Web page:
How to build the future of teaching and learning while growing from the changes and challenges of 2020–21

Mary Ellen Wiltrout, Director of Online and Blended Learning Initiatives, Lecturer, Biology, Massachusetts Institute of Technology

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Abstract: The challenges of the last two years that the COVID-19 pandemic directly caused or exacerbated will have long-lasting impacts on teaching and learning in higher education. The need now is to thoughtfully evaluate lessons learned and areas of growth to apply in the move forward instead of succumbing to the pressures to return to old systems. Will administrators, instructors and students choose productive and effective paths forward that will enhance learning for all? Or will they slide back into old norms out of comfort or fatigue? How do we extract positive changes from these events? There have been many conversations related to this reflection within higher education. This paper presents the early and hypothesised lasting impacts of the past two years’ events on teaching and learning organised across seven themes: course logistics, tools, activities and assessment for learning, student services and programmes, work culture, attitudes, and relationships. Each theme includes the relevant challenges, the short-term reactions and solutions and examples of continuing positive practices. The process to develop the future of teaching and learning in higher education requires reflection on the past two years and deliberate action to grow from the lessons learned to avoid the pullback to fully pre-pandemic practices.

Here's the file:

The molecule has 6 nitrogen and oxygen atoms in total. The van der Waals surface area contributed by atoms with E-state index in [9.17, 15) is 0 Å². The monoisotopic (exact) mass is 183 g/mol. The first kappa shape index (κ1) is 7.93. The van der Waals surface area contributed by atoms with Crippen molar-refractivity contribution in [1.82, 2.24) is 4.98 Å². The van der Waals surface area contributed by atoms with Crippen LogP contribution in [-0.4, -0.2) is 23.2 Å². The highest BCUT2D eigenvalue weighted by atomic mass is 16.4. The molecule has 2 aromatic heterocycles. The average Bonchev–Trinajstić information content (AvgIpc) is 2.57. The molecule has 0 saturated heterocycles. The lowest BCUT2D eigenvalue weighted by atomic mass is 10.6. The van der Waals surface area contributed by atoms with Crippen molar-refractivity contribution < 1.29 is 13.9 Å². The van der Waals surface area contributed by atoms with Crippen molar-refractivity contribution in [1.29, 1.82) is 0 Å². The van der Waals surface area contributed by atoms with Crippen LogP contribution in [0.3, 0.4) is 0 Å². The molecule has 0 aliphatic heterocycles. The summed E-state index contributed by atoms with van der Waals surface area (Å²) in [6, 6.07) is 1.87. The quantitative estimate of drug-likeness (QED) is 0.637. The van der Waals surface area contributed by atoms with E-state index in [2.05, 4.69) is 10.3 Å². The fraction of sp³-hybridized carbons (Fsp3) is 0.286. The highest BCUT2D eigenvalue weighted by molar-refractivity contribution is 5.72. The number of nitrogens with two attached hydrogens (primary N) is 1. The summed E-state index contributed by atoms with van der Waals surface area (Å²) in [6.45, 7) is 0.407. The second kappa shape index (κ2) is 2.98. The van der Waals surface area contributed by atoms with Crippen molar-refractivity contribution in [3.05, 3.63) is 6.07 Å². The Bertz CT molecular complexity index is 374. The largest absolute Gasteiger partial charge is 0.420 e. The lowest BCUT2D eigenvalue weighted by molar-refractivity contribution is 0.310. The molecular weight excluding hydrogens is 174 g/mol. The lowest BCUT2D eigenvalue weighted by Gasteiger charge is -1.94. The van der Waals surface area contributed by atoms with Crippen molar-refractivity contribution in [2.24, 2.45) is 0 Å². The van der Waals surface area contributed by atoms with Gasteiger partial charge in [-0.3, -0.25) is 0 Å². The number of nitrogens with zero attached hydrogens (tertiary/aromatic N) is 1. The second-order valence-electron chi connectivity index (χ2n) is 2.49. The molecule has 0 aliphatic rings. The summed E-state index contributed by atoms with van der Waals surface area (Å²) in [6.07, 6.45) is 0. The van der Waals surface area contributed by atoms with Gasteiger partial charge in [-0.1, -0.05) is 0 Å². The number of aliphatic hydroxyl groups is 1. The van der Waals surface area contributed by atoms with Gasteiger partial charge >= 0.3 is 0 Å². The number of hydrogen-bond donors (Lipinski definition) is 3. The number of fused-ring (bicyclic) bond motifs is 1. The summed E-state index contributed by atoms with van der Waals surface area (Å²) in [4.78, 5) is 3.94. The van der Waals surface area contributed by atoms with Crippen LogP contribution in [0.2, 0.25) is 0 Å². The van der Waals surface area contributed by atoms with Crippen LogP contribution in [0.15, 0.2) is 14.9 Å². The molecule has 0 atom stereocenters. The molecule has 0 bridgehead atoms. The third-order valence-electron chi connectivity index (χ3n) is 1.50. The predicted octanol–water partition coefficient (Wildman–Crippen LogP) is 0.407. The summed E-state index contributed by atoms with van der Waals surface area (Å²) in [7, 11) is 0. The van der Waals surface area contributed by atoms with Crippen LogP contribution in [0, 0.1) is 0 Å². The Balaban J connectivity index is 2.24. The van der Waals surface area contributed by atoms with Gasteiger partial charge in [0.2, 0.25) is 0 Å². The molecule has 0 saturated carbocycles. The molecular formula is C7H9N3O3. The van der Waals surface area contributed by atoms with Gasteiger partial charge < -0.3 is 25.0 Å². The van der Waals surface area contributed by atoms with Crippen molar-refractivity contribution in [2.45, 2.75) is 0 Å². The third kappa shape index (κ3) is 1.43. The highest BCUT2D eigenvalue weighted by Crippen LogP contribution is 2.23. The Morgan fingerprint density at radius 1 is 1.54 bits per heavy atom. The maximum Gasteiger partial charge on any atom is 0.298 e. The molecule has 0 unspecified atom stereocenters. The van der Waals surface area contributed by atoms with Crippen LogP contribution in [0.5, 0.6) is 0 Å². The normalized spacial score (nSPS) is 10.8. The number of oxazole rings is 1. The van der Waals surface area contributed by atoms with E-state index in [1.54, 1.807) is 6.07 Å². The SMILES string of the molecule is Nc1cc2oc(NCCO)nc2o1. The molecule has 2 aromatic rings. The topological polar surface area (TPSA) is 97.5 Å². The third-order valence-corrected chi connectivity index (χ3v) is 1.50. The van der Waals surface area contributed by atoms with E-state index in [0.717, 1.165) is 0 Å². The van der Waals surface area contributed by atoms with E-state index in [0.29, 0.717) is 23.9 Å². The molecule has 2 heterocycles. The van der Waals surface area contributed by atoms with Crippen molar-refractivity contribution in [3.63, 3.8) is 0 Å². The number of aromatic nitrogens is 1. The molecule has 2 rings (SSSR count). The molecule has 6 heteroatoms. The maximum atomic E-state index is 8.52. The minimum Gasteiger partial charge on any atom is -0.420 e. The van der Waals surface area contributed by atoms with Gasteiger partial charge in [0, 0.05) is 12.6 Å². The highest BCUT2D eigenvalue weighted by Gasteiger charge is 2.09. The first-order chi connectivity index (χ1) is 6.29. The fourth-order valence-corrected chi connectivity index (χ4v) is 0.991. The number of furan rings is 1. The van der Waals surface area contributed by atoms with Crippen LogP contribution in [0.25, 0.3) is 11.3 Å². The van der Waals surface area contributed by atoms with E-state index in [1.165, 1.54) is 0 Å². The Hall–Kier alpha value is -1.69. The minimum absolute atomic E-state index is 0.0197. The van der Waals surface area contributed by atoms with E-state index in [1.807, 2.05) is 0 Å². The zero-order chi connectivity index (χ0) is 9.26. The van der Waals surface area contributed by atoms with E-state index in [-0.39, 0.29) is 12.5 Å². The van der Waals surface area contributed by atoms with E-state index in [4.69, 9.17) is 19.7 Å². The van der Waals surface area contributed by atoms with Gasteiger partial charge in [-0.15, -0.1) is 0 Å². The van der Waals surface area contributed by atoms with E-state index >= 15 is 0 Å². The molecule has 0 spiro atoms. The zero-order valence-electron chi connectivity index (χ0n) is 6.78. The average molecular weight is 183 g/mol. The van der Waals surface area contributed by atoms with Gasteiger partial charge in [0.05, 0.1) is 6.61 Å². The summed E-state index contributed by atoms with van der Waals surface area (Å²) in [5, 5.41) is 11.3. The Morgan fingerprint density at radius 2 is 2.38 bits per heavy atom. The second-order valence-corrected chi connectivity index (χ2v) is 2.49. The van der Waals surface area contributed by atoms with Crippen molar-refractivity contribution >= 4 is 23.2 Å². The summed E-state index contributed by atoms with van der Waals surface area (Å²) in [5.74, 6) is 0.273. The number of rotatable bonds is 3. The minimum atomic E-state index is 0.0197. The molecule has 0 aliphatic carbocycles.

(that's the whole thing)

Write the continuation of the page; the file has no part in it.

Keywords: higher education; assessment; blended learning; online learning; digital learning; COVID-19 pandemic


Mary Ellen Wiltrout has led the execution of the digital learning strategy for the Department of Biology at MIT for over eight years. As a Lecturer and Director of Online and Blended Learning Initiatives, she trains and mentors instructors, postdoctoral fellows and students, manages the digital learning projects for the department including massive open online courses (MOOCs) and blended learning experiences, and conducts research on the design of digital learning experiences. The team created three of the MOOCs on the list of the best online courses of all-time according to ClassCentral. Prior to her current position, Mary Ellen earned her PhD in biology from MIT and then taught at Harvard University. Mary Ellen’s broader roles at MIT include being a senior member of the Digital Learning Lab, an organiser of workshops on digital learning and a member of institutional committees at MIT.


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